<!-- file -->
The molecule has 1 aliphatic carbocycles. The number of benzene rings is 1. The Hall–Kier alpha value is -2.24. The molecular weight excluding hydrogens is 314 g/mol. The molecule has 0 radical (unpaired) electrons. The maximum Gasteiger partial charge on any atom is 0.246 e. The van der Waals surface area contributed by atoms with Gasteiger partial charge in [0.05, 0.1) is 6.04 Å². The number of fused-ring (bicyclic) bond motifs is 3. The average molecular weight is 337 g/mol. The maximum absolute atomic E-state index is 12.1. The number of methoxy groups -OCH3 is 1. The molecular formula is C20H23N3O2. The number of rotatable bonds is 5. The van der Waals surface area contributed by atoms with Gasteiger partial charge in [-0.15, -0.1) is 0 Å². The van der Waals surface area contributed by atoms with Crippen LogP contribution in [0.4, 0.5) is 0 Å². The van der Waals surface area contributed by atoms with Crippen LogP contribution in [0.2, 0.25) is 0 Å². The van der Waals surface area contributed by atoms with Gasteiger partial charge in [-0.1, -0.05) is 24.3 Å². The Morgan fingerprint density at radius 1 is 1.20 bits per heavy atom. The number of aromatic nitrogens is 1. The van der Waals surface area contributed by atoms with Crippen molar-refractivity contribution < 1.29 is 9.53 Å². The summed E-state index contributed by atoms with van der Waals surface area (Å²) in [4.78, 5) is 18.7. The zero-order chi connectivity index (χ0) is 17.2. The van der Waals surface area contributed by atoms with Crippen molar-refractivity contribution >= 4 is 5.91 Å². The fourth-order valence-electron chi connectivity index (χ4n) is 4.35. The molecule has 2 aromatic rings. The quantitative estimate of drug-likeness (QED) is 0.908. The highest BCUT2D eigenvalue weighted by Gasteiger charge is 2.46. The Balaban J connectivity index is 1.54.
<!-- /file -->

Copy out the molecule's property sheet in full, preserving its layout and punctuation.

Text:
The molecule has 1 aliphatic carbocycles. The number of benzene rings is 1. The Hall–Kier alpha value is -2.24. The molecular weight excluding hydrogens is 314 g/mol. The molecule has 0 radical (unpaired) electrons. The maximum Gasteiger partial charge on any atom is 0.246 e. The van der Waals surface area contributed by atoms with Gasteiger partial charge in [0.05, 0.1) is 6.04 Å². The number of fused-ring (bicyclic) bond motifs is 3. The average molecular weight is 337 g/mol. The maximum absolute atomic E-state index is 12.1. The number of methoxy groups -OCH3 is 1. The molecular formula is C20H23N3O2. The number of rotatable bonds is 5. The van der Waals surface area contributed by atoms with Gasteiger partial charge in [-0.15, -0.1) is 0 Å². The van der Waals surface area contributed by atoms with Crippen LogP contribution in [0.4, 0.5) is 0 Å². The van der Waals surface area contributed by atoms with Crippen LogP contribution in [0.2, 0.25) is 0 Å². The van der Waals surface area contributed by atoms with Gasteiger partial charge in [-0.1, -0.05) is 24.3 Å². The Morgan fingerprint density at radius 1 is 1.20 bits per heavy atom. The number of aromatic nitrogens is 1. The van der Waals surface area contributed by atoms with Crippen molar-refractivity contribution < 1.29 is 9.53 Å². The summed E-state index contributed by atoms with van der Waals surface area (Å²) in [4.78, 5) is 18.7. The zero-order chi connectivity index (χ0) is 17.2. The van der Waals surface area contributed by atoms with Crippen molar-refractivity contribution >= 4 is 5.91 Å². The fourth-order valence-electron chi connectivity index (χ4n) is 4.35. The molecule has 2 aromatic rings. The quantitative estimate of drug-likeness (QED) is 0.908. The highest BCUT2D eigenvalue weighted by Gasteiger charge is 2.46. The Balaban J connectivity index is 1.54.